Give a crap. Don’t give a fuck.

How do you know if you’re doing a good job? There’s always an external way to measure quality—being prepared, attending to the details, listening to the collective wisdom about what it means to do good work. Give a crap about the little things, and you’re good.

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What about doing a great job? There’s no checklist, no guidelines that will get you there. Being great means being vulnerable; not giving a fuck about what other people think. It’s harder than it sounds.


There are lots of good conferences out there, run by dedicated people who strive to put on an engaging show for attendees and treat their speakers right.

And then there’s Webstock. Everyone tells you Webstock will be an amazing experience, unlike any other event. I spoke there this year, and despite having my expectations ratcheted up to astronomical peaks, the conference managed to exceed them.

It’s a compelling puzzle to reverse-engineer what makes Webstock so wonderful. I could list so many things—the stage, the space, the people, the flat whites. But what really stands out at Webstock is the organizers’ attention to detail. Tash Lampard, Mike Brown, Deb Sidelinger, and Ben Lampard could teach a master class in giving a crap about the small stuff. From the first email explaining what to do and where to go, through the last dregs of the closing conference party, it’s obvious that no issue was too insignificant to merit concern. Along the way, there were a million small touches—several custom flavors of ice cream, their very own conference beer (a reverse IPA they called API), even flowers waiting for me in my room when I finished teaching a workshop.

By setting such a high standard for themselves, the people who run Webstock bring out the best in everyone there. Every speaker clearly wanted to give the best talk he or she could. And it showed.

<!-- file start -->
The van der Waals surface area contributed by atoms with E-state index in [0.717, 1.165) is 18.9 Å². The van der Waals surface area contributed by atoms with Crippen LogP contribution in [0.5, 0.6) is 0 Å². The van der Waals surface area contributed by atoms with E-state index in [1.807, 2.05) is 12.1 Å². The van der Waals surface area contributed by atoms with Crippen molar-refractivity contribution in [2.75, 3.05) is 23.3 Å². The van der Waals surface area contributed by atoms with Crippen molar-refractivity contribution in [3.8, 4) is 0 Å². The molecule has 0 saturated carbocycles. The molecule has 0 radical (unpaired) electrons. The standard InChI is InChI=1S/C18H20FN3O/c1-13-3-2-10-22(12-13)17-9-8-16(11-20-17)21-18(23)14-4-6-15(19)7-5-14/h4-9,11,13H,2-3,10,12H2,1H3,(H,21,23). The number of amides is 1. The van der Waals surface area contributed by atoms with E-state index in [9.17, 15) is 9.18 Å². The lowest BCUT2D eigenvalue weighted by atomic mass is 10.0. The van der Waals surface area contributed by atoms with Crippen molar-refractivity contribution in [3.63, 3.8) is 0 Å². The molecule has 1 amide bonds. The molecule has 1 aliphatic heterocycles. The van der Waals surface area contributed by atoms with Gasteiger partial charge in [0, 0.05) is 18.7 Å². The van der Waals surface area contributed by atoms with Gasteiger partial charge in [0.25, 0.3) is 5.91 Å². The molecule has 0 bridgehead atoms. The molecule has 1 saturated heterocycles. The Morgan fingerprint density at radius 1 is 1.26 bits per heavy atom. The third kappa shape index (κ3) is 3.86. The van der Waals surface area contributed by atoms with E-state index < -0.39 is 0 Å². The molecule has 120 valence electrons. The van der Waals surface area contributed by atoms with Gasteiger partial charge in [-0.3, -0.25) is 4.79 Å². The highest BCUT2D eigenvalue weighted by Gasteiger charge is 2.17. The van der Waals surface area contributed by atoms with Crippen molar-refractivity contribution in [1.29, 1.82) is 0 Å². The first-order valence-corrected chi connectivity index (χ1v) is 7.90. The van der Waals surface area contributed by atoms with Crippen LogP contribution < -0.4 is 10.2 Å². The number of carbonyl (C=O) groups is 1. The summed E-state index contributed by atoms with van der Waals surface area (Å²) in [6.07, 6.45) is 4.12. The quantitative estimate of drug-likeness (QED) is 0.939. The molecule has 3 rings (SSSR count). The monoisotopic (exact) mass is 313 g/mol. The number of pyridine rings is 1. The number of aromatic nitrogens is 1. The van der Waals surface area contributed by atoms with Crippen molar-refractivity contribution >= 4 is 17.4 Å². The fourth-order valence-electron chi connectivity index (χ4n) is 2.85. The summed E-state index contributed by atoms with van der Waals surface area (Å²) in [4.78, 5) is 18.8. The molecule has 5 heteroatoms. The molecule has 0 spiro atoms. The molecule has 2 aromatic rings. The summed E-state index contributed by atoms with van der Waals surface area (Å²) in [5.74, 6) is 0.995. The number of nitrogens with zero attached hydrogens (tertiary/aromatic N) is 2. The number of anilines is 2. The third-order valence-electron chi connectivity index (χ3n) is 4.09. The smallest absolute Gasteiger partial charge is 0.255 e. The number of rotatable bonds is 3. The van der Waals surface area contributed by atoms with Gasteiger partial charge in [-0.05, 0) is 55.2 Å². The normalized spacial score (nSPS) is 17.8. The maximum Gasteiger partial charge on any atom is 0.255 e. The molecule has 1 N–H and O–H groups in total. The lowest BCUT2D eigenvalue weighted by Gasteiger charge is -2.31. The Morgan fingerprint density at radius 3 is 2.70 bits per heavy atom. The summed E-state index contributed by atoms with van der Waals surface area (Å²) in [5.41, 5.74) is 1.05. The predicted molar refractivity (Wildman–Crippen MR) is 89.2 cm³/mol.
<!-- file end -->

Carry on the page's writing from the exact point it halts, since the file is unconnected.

Want some of this magic in your own life? There’s no shortage of tips on the web that will tell you how to do a better job. Here’s how to run more effective meetings. Anticipate problems and plan for them. Rehearse. Sleep eight hours a night. Write 750 words before checking email. Test and iterate. Ask for feedback. Recycle. Write shorter emails. Tailor your message to other people’s communication style. Proofread. Call your mother. Wash your bowl out after you eat. Follow up with new contacts right away. Save your receipts. Smile at strangers. Meditate. Inbox zero.

Always, the solution is to try, try again, try harder. You can always hold yourself to a higher standard.


I hold myself to a high standard for public speaking. I respect the people who spend their time and money at a conference to hear me speak, and I’m grateful to the organizers who offer a forum to share my ideas. I typically spend between 80 and 100 hours writing a new talk and designing the accompanying slides. I work with a speaking coach who makes me rehearse each talk repeatedly and is unsparing with his feedback. I feel confident when I can stand up on stage, knowing I’m fully prepared.

In August 2012, I had to write a new talk for An Event Apart DC. AEA is another conference that inspires speakers to be their best, and under normal circumstances I would agonize over getting this talk exactly right. Only this year, I was dealing with the aftermath of a personal betrayal that left me bewildered, reeling. I’d barely eaten in weeks. I couldn’t remember the last time I’d gotten a full night’s sleep. I was treading water with my clients and behind on all my commitments. People were really starting to worry about me. I was a mess.

I had absolutely nothing left in me for this talk. I wrote the slides at the very last minute, on the train from New York to DC. I had planned to rehearse them that night in the hotel, but instead I had a devastating phone conversation which took my personal crisis nuclear. I don’t remember sleeping that night, alternating between tears and numbness. I have never in my life been less prepared to give a talk.

But, the show must go on. Twelve hours later, I was on stage. The only thing that got me up there was this thought: “Fuck it. I can do this.”

Reader, I killed it. By every measure available to me, both objective (audience surveys) and subjective (comments from friends), this talk was one of the better ones I’ve ever given. I don’t say this like it’s some kind of triumphant tale of come-from-behind victory, the Bad News Bears of public speaking. Stepping off the stage that day, I felt the opposite of victorious: I felt weak, alone, vulnerable. And that, paradoxically, is what the audience responded to.